Some common misconceptions of the word ‘training’ that I have been asked before include phrases such as:
“I can’t train because I’m not an athlete, I just do exercise, right?”
“Training is doing x3 sessions a day, killing yourself and having no social life, right?”
I can tell you with full confidence that these are 100% incorrect. Training is not just for professional athletes, and it doesn’t involve spending 99% of your free time in a gym (unless you want it to!).
So, in the spirit of myth busting, we now need to explore the truth behind training.
Training is what we do to get from point A, to point B. It’s the work we do to improve ourselves in order to accomplish a goal, and our goals can be anything. Whether it’s getting stronger, healthier or even beating your friend’s 5k time. Training should always be specific to you, your goals and your situation.
Behavioural psychology studies have proven that when it comes to long term training, adherence is key. If we don’t enjoy what we do, or are not fully motivated by our goal, then we won’t stick to it for a prolonged period. This makes perfect sense as the goal of any training programme is to gradually increase the amount we do, so if we’re not enjoying it at the start we certainly won’t want to keep doing more.
In the past, a patient once said to me “There’s no way training can be fun, right?”. Well, once again, it is an unfortunate myth. Training can absolutely be enjoyable.
Whatever it is you enjoy doing — do it! This can be anything from playing badminton, to hiking, to weight training etc. The key to making a training programme effective is being able to quantify what it is you’re doing and then making gradual increases (to the time or intensity of those activities) over a long period of time.
Let’s take the x3 activities mentioned above as an example. Tom’s personal goal is to lose some weight. He enjoys activities such as playing badminton, hiking and weight training and his current week involved playing badminton once a week, x2 gym sessions, and the occasional hike at the weekends. Tom and his S&C Coach are looking at gradually increasing the amount of time Tom takes part in these activities per week, over blocks of 4 – 6 weeks, in order to maintain consistency. Don’t forget, activities like dog-walking, running for the bus or hitting 10,000 steps counts towards your overall weekly activity, so it is also something we’d want to keep track of.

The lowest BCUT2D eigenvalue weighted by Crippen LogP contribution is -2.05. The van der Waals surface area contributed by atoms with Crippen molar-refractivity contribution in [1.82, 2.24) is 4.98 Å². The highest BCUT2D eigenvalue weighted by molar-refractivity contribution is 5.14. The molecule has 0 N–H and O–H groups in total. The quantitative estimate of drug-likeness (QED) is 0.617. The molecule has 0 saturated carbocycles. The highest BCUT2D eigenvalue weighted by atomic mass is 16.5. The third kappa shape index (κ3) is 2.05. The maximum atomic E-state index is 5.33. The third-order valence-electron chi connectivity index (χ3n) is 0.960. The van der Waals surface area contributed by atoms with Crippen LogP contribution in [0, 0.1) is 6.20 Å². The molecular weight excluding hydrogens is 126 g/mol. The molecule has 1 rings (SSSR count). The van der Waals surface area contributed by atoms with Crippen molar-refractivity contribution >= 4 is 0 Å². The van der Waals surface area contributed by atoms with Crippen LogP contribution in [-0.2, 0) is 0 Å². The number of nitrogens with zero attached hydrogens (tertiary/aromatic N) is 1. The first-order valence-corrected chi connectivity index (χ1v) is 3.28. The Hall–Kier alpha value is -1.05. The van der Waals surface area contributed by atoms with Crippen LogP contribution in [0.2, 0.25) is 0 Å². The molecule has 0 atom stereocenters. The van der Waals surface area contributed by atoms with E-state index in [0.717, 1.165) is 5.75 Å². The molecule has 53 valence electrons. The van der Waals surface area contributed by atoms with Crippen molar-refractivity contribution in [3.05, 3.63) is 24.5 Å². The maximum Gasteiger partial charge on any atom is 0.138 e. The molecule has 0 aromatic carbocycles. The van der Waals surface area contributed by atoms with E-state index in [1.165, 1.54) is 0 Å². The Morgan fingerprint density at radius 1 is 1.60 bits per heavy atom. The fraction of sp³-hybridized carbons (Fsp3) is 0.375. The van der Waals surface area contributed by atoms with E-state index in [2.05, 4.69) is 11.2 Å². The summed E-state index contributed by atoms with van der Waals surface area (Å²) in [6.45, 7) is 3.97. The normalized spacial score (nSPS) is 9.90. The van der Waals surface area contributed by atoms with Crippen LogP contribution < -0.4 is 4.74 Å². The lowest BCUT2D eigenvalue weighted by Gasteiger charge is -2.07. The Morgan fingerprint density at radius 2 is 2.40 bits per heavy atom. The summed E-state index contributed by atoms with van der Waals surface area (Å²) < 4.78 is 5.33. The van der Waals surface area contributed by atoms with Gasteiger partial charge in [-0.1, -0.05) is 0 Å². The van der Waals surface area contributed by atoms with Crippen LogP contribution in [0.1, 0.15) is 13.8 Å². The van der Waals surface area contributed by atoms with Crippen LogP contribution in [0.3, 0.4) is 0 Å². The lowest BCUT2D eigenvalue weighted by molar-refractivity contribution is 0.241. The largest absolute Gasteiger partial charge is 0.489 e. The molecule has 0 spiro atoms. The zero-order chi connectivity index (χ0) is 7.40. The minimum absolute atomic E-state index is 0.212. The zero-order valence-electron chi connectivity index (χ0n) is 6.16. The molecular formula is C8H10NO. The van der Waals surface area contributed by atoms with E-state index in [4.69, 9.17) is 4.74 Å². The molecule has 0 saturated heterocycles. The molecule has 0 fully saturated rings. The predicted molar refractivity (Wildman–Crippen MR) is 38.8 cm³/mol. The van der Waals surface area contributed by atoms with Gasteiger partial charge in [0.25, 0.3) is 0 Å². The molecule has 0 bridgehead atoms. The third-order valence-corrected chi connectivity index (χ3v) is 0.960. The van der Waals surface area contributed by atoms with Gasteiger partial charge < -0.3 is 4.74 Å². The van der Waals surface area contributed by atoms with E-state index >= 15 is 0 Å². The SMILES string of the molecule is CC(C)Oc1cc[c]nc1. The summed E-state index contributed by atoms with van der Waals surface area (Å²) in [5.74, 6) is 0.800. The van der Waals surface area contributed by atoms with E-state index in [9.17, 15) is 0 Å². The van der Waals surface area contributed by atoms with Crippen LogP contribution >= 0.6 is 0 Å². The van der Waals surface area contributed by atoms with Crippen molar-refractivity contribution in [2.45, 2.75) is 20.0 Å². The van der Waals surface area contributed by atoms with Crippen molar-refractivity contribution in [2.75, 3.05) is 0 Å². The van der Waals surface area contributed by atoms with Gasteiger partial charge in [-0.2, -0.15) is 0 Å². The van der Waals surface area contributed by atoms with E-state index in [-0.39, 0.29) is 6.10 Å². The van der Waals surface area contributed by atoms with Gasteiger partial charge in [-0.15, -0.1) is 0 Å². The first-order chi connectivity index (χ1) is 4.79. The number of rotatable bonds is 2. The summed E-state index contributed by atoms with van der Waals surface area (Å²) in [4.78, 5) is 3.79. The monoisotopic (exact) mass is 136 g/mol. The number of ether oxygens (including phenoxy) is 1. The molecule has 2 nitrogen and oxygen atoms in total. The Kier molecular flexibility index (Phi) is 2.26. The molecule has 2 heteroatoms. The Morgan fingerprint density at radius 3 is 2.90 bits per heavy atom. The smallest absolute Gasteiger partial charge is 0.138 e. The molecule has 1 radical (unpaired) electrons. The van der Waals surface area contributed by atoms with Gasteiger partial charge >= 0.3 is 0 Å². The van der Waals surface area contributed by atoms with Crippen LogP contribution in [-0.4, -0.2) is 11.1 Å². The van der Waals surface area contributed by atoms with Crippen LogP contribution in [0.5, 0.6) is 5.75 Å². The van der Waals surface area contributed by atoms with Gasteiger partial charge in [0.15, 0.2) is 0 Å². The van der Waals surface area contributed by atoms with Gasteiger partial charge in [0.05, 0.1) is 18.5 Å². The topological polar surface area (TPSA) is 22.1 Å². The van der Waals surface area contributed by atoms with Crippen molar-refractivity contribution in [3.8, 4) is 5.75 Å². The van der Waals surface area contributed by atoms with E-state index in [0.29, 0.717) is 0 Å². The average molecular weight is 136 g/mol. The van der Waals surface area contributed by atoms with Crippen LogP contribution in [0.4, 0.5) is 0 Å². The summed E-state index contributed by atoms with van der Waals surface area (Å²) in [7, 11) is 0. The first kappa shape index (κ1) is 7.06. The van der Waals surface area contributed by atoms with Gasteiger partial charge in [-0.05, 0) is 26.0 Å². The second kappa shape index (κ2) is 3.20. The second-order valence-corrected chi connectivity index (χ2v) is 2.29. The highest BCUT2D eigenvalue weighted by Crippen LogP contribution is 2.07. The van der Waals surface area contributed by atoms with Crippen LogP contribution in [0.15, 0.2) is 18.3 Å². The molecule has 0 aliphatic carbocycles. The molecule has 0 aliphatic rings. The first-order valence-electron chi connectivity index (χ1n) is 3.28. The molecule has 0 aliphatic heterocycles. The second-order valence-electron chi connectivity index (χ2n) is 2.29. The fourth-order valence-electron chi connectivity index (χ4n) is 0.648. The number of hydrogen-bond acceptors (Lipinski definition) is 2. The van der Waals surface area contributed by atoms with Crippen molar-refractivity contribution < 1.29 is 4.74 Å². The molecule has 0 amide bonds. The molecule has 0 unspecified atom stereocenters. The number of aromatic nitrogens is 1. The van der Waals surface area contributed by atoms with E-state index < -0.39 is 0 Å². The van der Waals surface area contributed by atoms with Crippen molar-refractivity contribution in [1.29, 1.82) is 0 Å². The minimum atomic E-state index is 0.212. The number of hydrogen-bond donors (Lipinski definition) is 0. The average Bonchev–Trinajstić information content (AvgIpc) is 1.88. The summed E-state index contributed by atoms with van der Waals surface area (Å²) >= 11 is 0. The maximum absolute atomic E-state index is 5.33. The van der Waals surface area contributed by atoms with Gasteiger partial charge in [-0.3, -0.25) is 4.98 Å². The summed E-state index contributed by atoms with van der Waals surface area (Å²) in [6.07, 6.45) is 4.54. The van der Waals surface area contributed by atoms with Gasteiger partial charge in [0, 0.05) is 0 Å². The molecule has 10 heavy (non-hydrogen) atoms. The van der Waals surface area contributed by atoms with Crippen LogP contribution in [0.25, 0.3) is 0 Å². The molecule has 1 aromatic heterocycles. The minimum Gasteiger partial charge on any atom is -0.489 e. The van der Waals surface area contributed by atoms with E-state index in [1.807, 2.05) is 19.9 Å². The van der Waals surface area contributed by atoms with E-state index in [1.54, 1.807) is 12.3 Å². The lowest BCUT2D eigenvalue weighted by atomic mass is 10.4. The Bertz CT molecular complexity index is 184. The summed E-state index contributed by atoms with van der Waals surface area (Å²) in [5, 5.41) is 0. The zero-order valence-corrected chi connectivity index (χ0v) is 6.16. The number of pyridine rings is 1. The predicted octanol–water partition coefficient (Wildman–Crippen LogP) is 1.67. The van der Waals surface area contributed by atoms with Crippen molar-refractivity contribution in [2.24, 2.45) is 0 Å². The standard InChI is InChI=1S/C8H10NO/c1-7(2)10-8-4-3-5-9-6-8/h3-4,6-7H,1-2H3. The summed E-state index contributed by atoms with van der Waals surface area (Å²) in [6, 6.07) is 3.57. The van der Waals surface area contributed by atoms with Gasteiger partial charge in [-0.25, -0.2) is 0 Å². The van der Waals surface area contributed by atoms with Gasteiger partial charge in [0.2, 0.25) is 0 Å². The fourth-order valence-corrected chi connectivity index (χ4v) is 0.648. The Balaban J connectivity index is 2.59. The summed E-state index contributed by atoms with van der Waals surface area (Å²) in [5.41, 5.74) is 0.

After the first x4 weeks of Tom’s training programme, we then decide on adding an extra badminton session per week. This, in turn, carries on for another 4‑week block. Finally, we realise the outdoor pool he enjoyed going to is back open and we can now add in a swim on the weekends for the next 4‑week block.
“Wait, did I just finish a 12-week training programme?”
Yes! Tom did it! It went by in a flash and didn’t feel like too much, overwhelming or a daunting task. The programme became part of his weekly routine and here he is at the 12-week point feeling better, stronger and accomplished!
The chart below represents the increases in Tom’s activity, as per our example above. You can see that the overall activity from the first week to the last is nearly double!
Weekly Activity Total
We can also see that even though there are weeks when there was no increase, or even a dip from the previous week (maybe Tom didn’t hit his step count – not to worry), the overall trend of the graph is still upwards. This is exactly what we want; gradually doing more activity, consistently, over a long period of time.
Obviously, we can’t keep increasing our activity like this forever — we actually have to go to work and look after our families etc – so once you’ve hit that point, it’s simply time for a new and more appropriate training programme to better fit your new goals. Your S&C coach will likely already have one planned out and ready to go.
So, no matter what your starting point is, there are very simple and effective ways to work towards, and ultimately achieving, your health and fitness goals.